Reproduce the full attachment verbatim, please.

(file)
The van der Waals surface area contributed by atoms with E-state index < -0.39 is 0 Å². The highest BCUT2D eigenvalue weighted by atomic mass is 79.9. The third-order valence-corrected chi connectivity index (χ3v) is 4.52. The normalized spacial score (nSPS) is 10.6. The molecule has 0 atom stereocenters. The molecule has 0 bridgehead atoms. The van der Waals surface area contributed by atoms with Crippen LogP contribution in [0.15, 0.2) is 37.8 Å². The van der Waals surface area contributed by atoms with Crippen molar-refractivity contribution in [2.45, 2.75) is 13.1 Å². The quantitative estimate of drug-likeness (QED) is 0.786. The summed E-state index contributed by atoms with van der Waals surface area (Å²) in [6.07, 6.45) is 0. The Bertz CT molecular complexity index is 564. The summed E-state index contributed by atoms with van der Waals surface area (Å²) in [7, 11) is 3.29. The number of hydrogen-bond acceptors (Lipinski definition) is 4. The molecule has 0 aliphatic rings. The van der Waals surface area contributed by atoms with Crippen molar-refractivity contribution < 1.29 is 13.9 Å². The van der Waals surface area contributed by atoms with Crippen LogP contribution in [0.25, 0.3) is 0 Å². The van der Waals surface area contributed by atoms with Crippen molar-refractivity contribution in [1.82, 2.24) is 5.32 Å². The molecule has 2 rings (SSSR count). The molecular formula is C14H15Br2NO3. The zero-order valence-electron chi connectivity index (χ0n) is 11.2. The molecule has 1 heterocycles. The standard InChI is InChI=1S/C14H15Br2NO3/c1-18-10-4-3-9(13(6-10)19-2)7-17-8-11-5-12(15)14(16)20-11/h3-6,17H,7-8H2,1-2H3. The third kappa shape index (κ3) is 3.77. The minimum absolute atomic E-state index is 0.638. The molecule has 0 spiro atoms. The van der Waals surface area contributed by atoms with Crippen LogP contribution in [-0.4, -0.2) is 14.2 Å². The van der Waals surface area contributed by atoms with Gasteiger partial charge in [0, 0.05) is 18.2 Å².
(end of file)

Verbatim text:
The van der Waals surface area contributed by atoms with E-state index < -0.39 is 0 Å². The highest BCUT2D eigenvalue weighted by atomic mass is 79.9. The third-order valence-corrected chi connectivity index (χ3v) is 4.52. The normalized spacial score (nSPS) is 10.6. The molecule has 0 atom stereocenters. The molecule has 0 bridgehead atoms. The van der Waals surface area contributed by atoms with Crippen LogP contribution in [0.15, 0.2) is 37.8 Å². The van der Waals surface area contributed by atoms with Crippen molar-refractivity contribution in [2.45, 2.75) is 13.1 Å². The quantitative estimate of drug-likeness (QED) is 0.786. The summed E-state index contributed by atoms with van der Waals surface area (Å²) in [6.07, 6.45) is 0. The Bertz CT molecular complexity index is 564. The summed E-state index contributed by atoms with van der Waals surface area (Å²) in [7, 11) is 3.29. The number of hydrogen-bond acceptors (Lipinski definition) is 4. The molecule has 0 aliphatic rings. The van der Waals surface area contributed by atoms with Crippen molar-refractivity contribution < 1.29 is 13.9 Å². The van der Waals surface area contributed by atoms with Crippen LogP contribution in [0.25, 0.3) is 0 Å². The van der Waals surface area contributed by atoms with Crippen molar-refractivity contribution in [1.82, 2.24) is 5.32 Å². The molecule has 2 rings (SSSR count). The molecular formula is C14H15Br2NO3. The zero-order valence-electron chi connectivity index (χ0n) is 11.2. The molecule has 1 heterocycles. The standard InChI is InChI=1S/C14H15Br2NO3/c1-18-10-4-3-9(13(6-10)19-2)7-17-8-11-5-12(15)14(16)20-11/h3-6,17H,7-8H2,1-2H3. The third kappa shape index (κ3) is 3.77. The minimum absolute atomic E-state index is 0.638. The molecule has 0 spiro atoms. The van der Waals surface area contributed by atoms with Crippen LogP contribution in [-0.4, -0.2) is 14.2 Å². The van der Waals surface area contributed by atoms with Gasteiger partial charge in [0, 0.05) is 18.2 Å².